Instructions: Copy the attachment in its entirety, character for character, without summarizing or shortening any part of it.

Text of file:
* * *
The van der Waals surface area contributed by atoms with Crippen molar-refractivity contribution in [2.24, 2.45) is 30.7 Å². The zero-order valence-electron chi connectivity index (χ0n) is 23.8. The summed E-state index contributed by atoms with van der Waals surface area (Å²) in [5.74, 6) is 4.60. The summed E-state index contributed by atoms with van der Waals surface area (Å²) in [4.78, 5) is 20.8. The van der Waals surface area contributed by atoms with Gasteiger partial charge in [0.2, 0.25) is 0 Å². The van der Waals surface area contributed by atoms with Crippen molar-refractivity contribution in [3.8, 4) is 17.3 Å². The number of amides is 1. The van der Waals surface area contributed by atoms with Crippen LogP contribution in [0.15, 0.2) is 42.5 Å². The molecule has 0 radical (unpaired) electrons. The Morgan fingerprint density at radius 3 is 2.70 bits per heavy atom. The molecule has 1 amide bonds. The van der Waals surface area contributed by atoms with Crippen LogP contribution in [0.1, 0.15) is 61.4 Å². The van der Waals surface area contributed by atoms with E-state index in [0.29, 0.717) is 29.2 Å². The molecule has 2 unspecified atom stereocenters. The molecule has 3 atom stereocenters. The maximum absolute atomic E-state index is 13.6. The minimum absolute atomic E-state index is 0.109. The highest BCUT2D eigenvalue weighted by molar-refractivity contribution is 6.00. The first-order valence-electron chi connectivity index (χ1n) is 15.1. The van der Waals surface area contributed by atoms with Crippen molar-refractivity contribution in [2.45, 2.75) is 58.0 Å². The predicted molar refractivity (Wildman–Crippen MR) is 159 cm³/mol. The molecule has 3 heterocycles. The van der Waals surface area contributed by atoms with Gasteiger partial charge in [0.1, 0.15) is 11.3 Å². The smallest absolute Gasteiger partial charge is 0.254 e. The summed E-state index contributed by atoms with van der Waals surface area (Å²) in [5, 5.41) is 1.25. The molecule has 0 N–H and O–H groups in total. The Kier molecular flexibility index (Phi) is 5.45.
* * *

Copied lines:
The van der Waals surface area contributed by atoms with Crippen molar-refractivity contribution in [2.24, 2.45) is 30.7 Å². The zero-order valence-electron chi connectivity index (χ0n) is 23.8. The summed E-state index contributed by atoms with van der Waals surface area (Å²) in [5.74, 6) is 4.60. The summed E-state index contributed by atoms with van der Waals surface area (Å²) in [4.78, 5) is 20.8. The van der Waals surface area contributed by atoms with Gasteiger partial charge in [0.2, 0.25) is 0 Å². The van der Waals surface area contributed by atoms with Crippen molar-refractivity contribution in [3.8, 4) is 17.3 Å². The number of amides is 1. The van der Waals surface area contributed by atoms with Crippen LogP contribution in [0.15, 0.2) is 42.5 Å². The molecule has 0 radical (unpaired) electrons. The Morgan fingerprint density at radius 3 is 2.70 bits per heavy atom. The molecule has 1 amide bonds. The van der Waals surface area contributed by atoms with Crippen LogP contribution in [0.1, 0.15) is 61.4 Å². The van der Waals surface area contributed by atoms with E-state index in [0.29, 0.717) is 29.2 Å². The molecule has 2 unspecified atom stereocenters. The molecule has 3 atom stereocenters. The maximum absolute atomic E-state index is 13.6. The minimum absolute atomic E-state index is 0.109. The highest BCUT2D eigenvalue weighted by molar-refractivity contribution is 6.00. The first-order valence-electron chi connectivity index (χ1n) is 15.1. The van der Waals surface area contributed by atoms with Crippen molar-refractivity contribution in [2.45, 2.75) is 58.0 Å². The predicted molar refractivity (Wildman–Crippen MR) is 159 cm³/mol. The molecule has 3 heterocycles. The van der Waals surface area contributed by atoms with Gasteiger partial charge in [0.1, 0.15) is 11.3 Å². The smallest absolute Gasteiger partial charge is 0.254 e. The summed E-state index contributed by atoms with van der Waals surface area (Å²) in [5, 5.41) is 1.25. The molecule has 0 N–H and O–H groups in total. The Kier molecular flexibility index (Phi) is 5.45.